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Depression do us part

I had always wondered what is it that makes a person strong enough or selfish enough, as some people believe, to commit suicide? Could it be something in their environment, diet, personality or brain chemistry that pushed them to the edge?

This topic hits home because I lost a friend to suicide. I was shocked and overwhelmed by the news and feeling incredibly guilty. I couldn’t help but wonder how I could have prevented this from happening or what I could have done differently.

This made me think of a chapter in the bible. “As I walk through the valley of the shadow of death I will fear no evil” (Psalm 23:4). There is some profound meaning about this phrase. In God’s point of view, he knew every person will sooner or later walk this path but he does not want his children cringing in fear of what is on the other side. He wants us to know that he will be there with us, leading his children to glory where there will be no more pain.

I soon realised that untreated mental illness (including depression, bipolar disorder, schizophrenia, and others) is the cause for the vast majority of suicides.

Depression among footballers/athletes has been a topic of some debate recently. In the world of football this illness is still a taboo subject. A lot of people will say it doesn’t seem right for footballers to suffer from depression; they are supposed to be our gladiators, as they train to be in great physical shape and must be be able to handle any pressure that comes their way. Most people seem to think footballers are unlikely to be victims of depression because of their glamorous life and tons of money in the bank. Surely God is laughing with them all the way to the bank?

However, fans don’t think that soccer players can suffer from sadness that can lead to depression. Believe it or not, with all they do they are still normal people who have emotions, feelings and problems. Statistics show that 8 to 12 per cent of the population suffers from depression in any given year. Victory performance psychologist Dr Victor Thompson says depression is not a sign of weakness but may be a sign of physical illness. According to Thompson, working with depressed footballers is like working with someone who feels a bit hopeless and negative about everything. He says, “What works for one sportman will not work for another.”

Footballers are considered the most vulnerable to depression. They are also the least likely to seek help, the consequence being that they are also the most likely to take their own lives. Athletes, especially footballers, are taught to be tough and strong, therefore depression is not something many of these players want to face or accept. However, there are some soccer players who find themselves full of anxiety for the high expectation from coaches, media, and heightened public visibility. Former Nottingham Forest and England under-21 striker Justin Fashanu was found hanging from the rafters of an east London garage. Among the pressures he had been facing was a court charge in America of sexually assaulting a teenage boy but he predicted that he would be treated unfairly because he was homosexual.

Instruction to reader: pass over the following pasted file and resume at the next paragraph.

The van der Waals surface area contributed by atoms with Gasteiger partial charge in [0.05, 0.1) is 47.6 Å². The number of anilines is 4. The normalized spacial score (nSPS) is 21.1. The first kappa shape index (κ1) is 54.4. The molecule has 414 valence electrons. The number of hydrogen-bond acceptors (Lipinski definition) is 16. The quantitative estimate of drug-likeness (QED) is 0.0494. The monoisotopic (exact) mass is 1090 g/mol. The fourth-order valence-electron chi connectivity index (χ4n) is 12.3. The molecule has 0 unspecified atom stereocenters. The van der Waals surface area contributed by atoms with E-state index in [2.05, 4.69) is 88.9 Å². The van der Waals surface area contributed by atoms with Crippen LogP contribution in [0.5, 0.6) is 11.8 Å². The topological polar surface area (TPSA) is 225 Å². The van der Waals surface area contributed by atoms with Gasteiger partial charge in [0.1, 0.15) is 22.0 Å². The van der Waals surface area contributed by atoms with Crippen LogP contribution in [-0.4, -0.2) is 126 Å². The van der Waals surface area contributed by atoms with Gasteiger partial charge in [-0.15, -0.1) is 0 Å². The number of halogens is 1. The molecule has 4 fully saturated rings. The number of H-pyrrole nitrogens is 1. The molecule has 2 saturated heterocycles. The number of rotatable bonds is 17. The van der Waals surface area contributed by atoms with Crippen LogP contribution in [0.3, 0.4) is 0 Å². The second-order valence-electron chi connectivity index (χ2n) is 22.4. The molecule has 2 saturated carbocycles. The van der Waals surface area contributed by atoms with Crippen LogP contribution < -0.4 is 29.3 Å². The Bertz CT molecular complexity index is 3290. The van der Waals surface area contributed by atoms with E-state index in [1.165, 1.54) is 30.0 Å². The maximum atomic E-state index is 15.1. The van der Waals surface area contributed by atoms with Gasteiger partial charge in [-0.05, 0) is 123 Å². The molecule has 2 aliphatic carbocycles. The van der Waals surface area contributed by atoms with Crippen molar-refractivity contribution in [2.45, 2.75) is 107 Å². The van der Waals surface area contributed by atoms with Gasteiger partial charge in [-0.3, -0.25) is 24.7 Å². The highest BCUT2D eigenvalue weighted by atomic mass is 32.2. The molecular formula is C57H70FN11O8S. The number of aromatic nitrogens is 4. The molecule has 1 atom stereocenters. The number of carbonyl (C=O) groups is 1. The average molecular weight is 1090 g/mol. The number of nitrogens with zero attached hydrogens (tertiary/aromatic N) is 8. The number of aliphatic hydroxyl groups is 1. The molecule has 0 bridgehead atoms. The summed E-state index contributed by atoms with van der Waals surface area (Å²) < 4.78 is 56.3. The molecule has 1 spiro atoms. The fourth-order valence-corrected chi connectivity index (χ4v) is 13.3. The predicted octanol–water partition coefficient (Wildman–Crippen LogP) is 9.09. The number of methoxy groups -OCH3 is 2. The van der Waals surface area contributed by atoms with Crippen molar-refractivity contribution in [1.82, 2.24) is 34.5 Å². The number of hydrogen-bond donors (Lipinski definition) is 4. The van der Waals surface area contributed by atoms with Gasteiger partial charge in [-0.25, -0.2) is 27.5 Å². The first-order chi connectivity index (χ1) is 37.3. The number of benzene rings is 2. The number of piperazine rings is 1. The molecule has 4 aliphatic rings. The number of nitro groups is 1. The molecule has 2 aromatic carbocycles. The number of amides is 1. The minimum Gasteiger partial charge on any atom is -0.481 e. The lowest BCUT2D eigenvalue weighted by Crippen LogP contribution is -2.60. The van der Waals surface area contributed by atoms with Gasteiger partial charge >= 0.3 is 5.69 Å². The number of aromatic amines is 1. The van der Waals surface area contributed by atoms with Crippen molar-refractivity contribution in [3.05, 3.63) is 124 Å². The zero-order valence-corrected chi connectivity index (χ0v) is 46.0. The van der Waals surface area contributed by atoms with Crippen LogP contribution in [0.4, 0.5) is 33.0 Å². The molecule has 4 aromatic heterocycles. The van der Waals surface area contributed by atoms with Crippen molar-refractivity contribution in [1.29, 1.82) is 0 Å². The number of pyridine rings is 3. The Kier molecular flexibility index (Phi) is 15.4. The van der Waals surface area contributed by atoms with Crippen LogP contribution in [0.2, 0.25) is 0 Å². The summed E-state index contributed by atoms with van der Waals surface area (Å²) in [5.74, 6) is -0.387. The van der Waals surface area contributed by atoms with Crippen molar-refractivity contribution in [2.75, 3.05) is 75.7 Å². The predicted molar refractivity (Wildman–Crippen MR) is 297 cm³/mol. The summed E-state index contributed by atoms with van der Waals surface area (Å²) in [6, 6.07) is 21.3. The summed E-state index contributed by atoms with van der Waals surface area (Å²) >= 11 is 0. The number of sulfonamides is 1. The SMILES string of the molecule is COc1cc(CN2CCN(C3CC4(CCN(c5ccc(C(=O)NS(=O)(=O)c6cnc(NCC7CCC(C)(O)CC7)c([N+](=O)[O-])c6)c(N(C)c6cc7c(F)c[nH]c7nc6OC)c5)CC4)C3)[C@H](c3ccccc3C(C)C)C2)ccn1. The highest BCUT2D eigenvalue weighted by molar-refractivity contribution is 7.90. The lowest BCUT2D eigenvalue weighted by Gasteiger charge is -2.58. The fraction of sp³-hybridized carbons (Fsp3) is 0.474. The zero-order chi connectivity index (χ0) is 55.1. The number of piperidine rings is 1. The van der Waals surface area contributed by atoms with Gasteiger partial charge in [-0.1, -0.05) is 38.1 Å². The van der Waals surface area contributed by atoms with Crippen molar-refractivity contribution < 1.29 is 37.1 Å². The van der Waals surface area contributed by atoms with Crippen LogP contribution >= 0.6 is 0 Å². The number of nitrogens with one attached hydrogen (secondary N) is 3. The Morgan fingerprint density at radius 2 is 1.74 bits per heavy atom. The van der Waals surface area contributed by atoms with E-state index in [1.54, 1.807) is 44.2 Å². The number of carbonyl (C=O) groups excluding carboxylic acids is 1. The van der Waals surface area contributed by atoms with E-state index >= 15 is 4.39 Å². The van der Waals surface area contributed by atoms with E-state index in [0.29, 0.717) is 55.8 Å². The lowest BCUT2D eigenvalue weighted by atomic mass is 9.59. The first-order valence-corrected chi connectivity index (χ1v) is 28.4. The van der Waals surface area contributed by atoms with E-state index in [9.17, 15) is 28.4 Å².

Bundesliga referee Babak Rafati attempted suicide shortly before he was due to officiate a game; the media expressed its shock. In his case there was element of racist abuse, with him being of Iranian descent. Late last year there was a state of shock after a Welsh manager Gary Speed was found hanged at his home. Speed’s death came a day after the former Liverpool footballer Stan Collymore spoke candidly about his battle with depression.

There are a number of professional footballers who have admitted to suffering from depression in some form or another throughout their careers. Football and the media need to encourage discussion of the facts surrounding what is a very serious illness. Celtic manager Neil Lennon has suffered from depression and he says players shouldn’t be ashamed to seek help. He also mentions that the best way for him to cope over the years was to talk about his illness and get professional help. Former Bundesliga player Andreas Biermann chose his Facebook account to reveal that he made another attempt early this month to take his life. Biermann, 31, admitted to a suicide attempt a few days after Robert Enke took his life in November 2009

Andy O’Brien is one of the few to announce about his depression while being a professional footballer at Leeds, the club he is currently playing for now.

I sit and wonder if a footballer like O’Brien would ever be made captain of his club? The captain of a team is supposed to be a leader that is brave, resistant to pain and incapable of suffering.

I think education about all aspects of health, physical and mental, should be at the core of football. They should encourage talks to their players from youth to first team and explain the early signs that trigger depression.

Questions need to be asked of the way in which those within the game are treated by those on the outside. Ignorance and stigma surrounding it are the factors that, more than any other, allow depression to fester and subsequently ruin lives. Would you as a fan react with sympathy for the player suffering with depression or will you prefer not knowing about it because it will make your favourite footballer appear weak to you?

Follow me @minzon on twitter

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